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The school year is happening, and while the mask debate is just that — a discussion that may go back and forth for hours — here in New York, wearing a face mask in school is required.

Will the requirement change soon? Probably not, as the Covid Delta variant is still a huge concern. Our new governor, Kathy Hochul, has asked state health officials to require a universal mask mandate in both public and private schools. But many parents understandably have concerns about kids mask-wearing all day at school. 

How vital is mask-wearing in schools? What are the benefits? For some mask-wearing insight, we chatted with Samantha Lowe, MD, a pediatrician with White Plains Hospital Physician Associates in Armonk, NY, on why mask-wearing matters. 

With school going back full time, how important is mask wearing for our students?

Due to the circulating and highly contagious Delta variant, the CDC recommends universal indoor masking by all students (age 2 and older), staff, teachers, and visitors to K-12 schools, regardless of vaccination status. The most effective protection against all COVID strains, including the Delta variant, is vaccination. However, more than 50% of children returning to school are doing so without the benefit of a COVID-19 vaccine. This is occurring for three reasons. First, children under 12 years of age are ineligible for vaccines at this time. Second, there is a percentage of students who meet vaccine eligibility but have chosen not to be vaccinated. And, third, there are other students who meet the vaccine age criteria but are ineligible for vaccines due to other health issues. Because of this, correct mask-wearing for all students, and anyone coming in contact with those students, is an absolute necessity.

Are two masks necessary?

At this time, the CDC recommends wearing a face mask with two to three layers that fits snugly over your face. In February of 2021, the CDC published research suggesting that layering a cloth mask over a surgical mask (double masking) when a mask only has one layer may provide additional protection from potentially infectious particles. However, if your mask already has multiple layers and fits tightly, it’s not necessary to double mask and might make masks uncomfortable to wear and/or hinder vision if they go too high up on the face.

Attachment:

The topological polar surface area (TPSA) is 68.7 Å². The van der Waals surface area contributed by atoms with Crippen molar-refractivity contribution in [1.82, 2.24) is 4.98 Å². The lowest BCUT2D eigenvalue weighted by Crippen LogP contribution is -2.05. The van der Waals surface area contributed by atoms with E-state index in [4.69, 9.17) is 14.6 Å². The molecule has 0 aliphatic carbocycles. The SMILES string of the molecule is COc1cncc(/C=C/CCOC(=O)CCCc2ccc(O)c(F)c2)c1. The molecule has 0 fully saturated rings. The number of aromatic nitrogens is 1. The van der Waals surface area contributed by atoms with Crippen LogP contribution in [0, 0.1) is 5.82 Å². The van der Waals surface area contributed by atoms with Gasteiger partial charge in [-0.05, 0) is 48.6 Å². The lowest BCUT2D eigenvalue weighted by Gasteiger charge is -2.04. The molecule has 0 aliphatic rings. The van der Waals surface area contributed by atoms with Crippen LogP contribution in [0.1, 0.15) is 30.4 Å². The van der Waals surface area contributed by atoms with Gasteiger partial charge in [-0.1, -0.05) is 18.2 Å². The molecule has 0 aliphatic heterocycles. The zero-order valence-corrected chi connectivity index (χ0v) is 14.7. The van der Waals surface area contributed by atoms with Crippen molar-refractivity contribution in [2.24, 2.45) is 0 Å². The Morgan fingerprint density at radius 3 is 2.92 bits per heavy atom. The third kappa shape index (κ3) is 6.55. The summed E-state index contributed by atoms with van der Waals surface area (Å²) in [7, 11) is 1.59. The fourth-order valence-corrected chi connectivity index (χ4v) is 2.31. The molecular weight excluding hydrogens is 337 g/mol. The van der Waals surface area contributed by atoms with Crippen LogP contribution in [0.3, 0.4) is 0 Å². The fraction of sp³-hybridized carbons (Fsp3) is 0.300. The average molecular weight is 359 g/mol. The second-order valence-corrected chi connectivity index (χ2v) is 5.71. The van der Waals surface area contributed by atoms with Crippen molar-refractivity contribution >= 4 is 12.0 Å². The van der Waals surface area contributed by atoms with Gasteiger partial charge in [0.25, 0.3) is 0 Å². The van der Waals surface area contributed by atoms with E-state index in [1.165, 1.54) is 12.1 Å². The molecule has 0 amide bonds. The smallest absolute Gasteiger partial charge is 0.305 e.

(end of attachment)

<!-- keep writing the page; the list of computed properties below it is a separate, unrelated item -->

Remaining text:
A mask is only protective if your child is wearing it. Because children’s faces vary in size, it has been shown that cloth masks, especially those with adjustable ear straps and a nose cinch fit better than paper masks. Studies have shown that tightly woven cotton fabrics do a surprisingly good job of filtering out particles, and their performance can improve under humid conditions, such as those created when you breathe. Make sure that the cloth masks are thick enough that you cannot see through them, and if possible, add a filter to provide an extra layer of protection. 

 For special needs kids or children with speech delays, do masks hinder language development? Any tips for parents?

If your child has special needs or speech delays, it’s worth discussing any concerns you may have with your pediatrician based on your child. For those parents, it may also be worth a conversation with your child’s school (for instance, to assure teachers will be wearing clear masks, providing necessary mask breaks etc…). There are also things you can do at home to help. Younger children naturally take visual cues based on a person’s mouth and how that translates to overall emotion and mood. With everyone in masks, you can help your child shift from reading mouths to reading eyes. You can practice this at home while wearing your mask and playing a game – can you guess if I am smiling? Frowning? Laughing based on my eyes alone?

It is sometimes hard to hear what others say underneath their masks, especially if they are naturally soft-spoken. It’s important for you to understand what volume of voice your children can hear clearly. You can model the teacher’s speaking voice to determine if the normal level is understandable or whether a few notches louder may be optimal. Then you can mention this concern to your school and the child’s teacher.

Take as many opportunities as you can to arrange get-togethers with other children and relatives outside so they can benefit from as much full facial visualization as possible when they are not in school. 

As kids return to classrooms that can sometimes be hot, are there any tips for them to keep in mind if they feel overheated and overwhelmed with their facemask?

Practice at home in varied climates to find the mask that is most comfortable for your child to wear for extended periods of time. Know your child’s schedule and let them know when they can expect mask breaks during the day. If possible, on very hot days, try to limit their time in masks by driving them to school. Tell your children to advocate for themselves if they feel too hot or panicked by their masks by asking for a mask break in a safe environment. Kids are usually very resilient and get used to wearing masks very quickly in all climates and situations. 

This story first appeared on NewYorkFamily.com.

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